Logophile Language Puzzlers: Wild On-Stage Antics

In the latest Logophile Language Puzzler, give your brain some exercise with wild theatricality and nonpareil slapstick.

Woman on stage acting.

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  1. Madeleine’s wild on-stage antics were a sharp contrast to her normal ______ demeanor, …
    1. straight-laced
    2. strait-laced
    3. strate-laced
  2. …but her slapstick comedy act was nonpareil — it was
    1. unmatched.
    2. not at all funny.
    3. amateurish.
  3. Madeleine likes silhouettes but not outlines, magnolias but not dogwoods, and mesmerism but not hypnotism. What does Madeleine like?

Answers and Explanations

1. b. strait-laced

It’s a common mistake to write straight-laced when, in fact, the idiom is strait-laced. Strait, which derives from the Latin strictus, means “narrow, constricted.” As an adjective, it’s an archaic word that today exists almost exclusively in two phrases: in straitjacket, a garment designed to be extremely constrictive; and in the idiom at hand, strait-laced, which means “strict or conservative in morality or behavior.”

The confusion is easy to understand. You might consider someone who is strait-laced to be on the straight and narrow, and conflation of the two would lead to straight-laced. But also consider: You can’t lace up something — shoes, a girdle, a straitjacket — and still keep the laces straight.

As a noun, strait is less archaic; you can find it on many maps. This type of strait is a narrow waterway between two larger bodies of water — and again the idea of constriction is evident here.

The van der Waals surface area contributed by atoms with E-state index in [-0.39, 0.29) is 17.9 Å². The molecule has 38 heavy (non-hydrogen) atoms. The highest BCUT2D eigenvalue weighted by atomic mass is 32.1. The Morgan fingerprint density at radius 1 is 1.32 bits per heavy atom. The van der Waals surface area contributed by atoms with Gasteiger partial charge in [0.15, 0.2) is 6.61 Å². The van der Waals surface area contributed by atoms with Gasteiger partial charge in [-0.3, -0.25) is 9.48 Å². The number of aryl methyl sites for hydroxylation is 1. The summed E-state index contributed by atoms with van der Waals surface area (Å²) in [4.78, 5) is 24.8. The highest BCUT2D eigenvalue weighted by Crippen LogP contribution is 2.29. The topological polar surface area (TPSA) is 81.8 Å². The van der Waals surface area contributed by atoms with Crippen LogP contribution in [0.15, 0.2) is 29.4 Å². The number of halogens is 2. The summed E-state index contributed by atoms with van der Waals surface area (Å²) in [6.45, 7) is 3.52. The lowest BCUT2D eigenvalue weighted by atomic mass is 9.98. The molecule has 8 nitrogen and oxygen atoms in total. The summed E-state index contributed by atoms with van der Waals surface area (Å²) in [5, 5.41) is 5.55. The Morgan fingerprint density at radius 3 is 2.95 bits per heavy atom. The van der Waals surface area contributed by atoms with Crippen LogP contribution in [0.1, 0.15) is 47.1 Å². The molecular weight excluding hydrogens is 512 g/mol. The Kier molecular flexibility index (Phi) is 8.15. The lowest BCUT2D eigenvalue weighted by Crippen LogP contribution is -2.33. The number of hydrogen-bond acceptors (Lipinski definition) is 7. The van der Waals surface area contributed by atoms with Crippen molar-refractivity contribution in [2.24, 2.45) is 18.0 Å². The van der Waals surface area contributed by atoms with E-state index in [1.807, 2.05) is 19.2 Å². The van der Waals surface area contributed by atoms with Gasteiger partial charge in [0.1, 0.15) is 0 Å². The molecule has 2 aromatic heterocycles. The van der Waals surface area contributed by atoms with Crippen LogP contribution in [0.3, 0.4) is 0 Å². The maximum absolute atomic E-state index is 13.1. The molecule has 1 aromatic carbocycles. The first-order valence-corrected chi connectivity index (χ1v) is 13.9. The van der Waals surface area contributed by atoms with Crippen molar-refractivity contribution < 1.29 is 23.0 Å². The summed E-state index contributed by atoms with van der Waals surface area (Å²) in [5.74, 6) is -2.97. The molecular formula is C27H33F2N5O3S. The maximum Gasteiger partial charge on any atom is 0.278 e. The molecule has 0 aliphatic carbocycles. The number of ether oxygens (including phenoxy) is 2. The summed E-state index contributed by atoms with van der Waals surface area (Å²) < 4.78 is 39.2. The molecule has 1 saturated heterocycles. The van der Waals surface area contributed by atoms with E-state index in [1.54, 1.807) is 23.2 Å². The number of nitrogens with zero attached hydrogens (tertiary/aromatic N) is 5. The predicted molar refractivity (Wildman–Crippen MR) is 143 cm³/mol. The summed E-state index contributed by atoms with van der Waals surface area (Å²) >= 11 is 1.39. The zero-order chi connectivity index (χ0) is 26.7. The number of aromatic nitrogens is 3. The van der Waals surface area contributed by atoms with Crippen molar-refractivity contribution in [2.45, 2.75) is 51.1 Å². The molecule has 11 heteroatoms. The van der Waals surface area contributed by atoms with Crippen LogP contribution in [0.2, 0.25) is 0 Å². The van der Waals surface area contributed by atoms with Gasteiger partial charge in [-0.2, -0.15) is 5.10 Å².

2. a. unmatched

It probably comes as no surprise that nonpareil came to English through French — in this case, Middle French. It derives from a Vulgar Latin form of the word par, meaning “equal” (think on par with). Nonpareil, then, means “having no equal,” or “unmatched.”

Nonpareil is also a little round chocolate covered in sugar.

3. Madeleine likes eponyms, words named after people.

  • Silhouette comes from Étienne de Silhouette, France’s finance minister under King Louis XV, who, as a hobby, enjoyed cutting profile portraits from paper.
  • Magnolias were named for French botanist Pierre Magnol, who devised the system for classifying plant species.
  • Mesmerism derives from the surname of Franz Anton Mesmer, an Austrian physician who devised a theory about a mysterious bodily fluid that allowed one person to hypnotize another.

Eponyms abound in English, and they aren’t always obvious. You probably recognize boycott and gerrymander as eponyms, but so are chauvinist, diesel, leotard, and ritz. So is madeleine, the small, shell-shaped cakes; they’re believed to be named for Madeleine Paulmier, the 19th-century pastry cook who is thought to have invented them.

 

—Andy Hollandbeck is the Post’s copy editor and managing editor.

This article is featured in the July/August 2019 issue of The Saturday Evening Post. Subscribe to the magazine for more art, inspiring stories, fiction, humor, and features from our archives.

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Comments

  1. I knew #1 couldn’t have been ‘c’, but thought it was ‘a’. I had no idea on numbers 2 and 3. I hope this doesn’t put your opinion of me in dire straits.

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